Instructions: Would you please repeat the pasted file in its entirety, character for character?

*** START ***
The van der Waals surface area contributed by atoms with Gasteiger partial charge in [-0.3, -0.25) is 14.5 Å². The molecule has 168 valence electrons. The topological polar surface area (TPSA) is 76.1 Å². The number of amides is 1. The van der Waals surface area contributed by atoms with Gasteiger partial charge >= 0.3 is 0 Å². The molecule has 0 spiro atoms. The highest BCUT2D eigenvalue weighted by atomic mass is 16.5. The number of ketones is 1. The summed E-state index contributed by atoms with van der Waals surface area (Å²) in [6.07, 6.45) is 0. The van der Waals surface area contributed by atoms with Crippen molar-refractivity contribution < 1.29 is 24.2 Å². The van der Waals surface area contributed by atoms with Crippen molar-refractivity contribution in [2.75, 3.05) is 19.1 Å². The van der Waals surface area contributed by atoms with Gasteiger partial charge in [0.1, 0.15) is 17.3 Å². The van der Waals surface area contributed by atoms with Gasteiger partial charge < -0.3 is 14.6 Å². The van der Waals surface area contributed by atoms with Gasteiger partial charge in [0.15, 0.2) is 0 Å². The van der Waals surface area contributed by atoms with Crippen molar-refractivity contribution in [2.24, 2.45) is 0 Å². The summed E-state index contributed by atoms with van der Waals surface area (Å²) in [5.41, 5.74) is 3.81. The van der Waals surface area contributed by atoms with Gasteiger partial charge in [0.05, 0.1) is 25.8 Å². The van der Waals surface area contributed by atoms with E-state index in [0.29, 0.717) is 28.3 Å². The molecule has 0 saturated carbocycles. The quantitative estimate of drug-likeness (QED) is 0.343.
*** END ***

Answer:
The van der Waals surface area contributed by atoms with Gasteiger partial charge in [-0.3, -0.25) is 14.5 Å². The molecule has 168 valence electrons. The topological polar surface area (TPSA) is 76.1 Å². The number of amides is 1. The van der Waals surface area contributed by atoms with Gasteiger partial charge >= 0.3 is 0 Å². The molecule has 0 spiro atoms. The highest BCUT2D eigenvalue weighted by atomic mass is 16.5. The number of ketones is 1. The summed E-state index contributed by atoms with van der Waals surface area (Å²) in [6.07, 6.45) is 0. The van der Waals surface area contributed by atoms with Crippen molar-refractivity contribution < 1.29 is 24.2 Å². The van der Waals surface area contributed by atoms with Crippen molar-refractivity contribution in [2.75, 3.05) is 19.1 Å². The van der Waals surface area contributed by atoms with Gasteiger partial charge in [0.1, 0.15) is 17.3 Å². The van der Waals surface area contributed by atoms with Gasteiger partial charge < -0.3 is 14.6 Å². The van der Waals surface area contributed by atoms with Gasteiger partial charge in [0.15, 0.2) is 0 Å². The van der Waals surface area contributed by atoms with Crippen molar-refractivity contribution in [2.24, 2.45) is 0 Å². The summed E-state index contributed by atoms with van der Waals surface area (Å²) in [5.41, 5.74) is 3.81. The van der Waals surface area contributed by atoms with Gasteiger partial charge in [0.05, 0.1) is 25.8 Å². The van der Waals surface area contributed by atoms with E-state index in [0.29, 0.717) is 28.3 Å². The molecule has 0 saturated carbocycles. The quantitative estimate of drug-likeness (QED) is 0.343.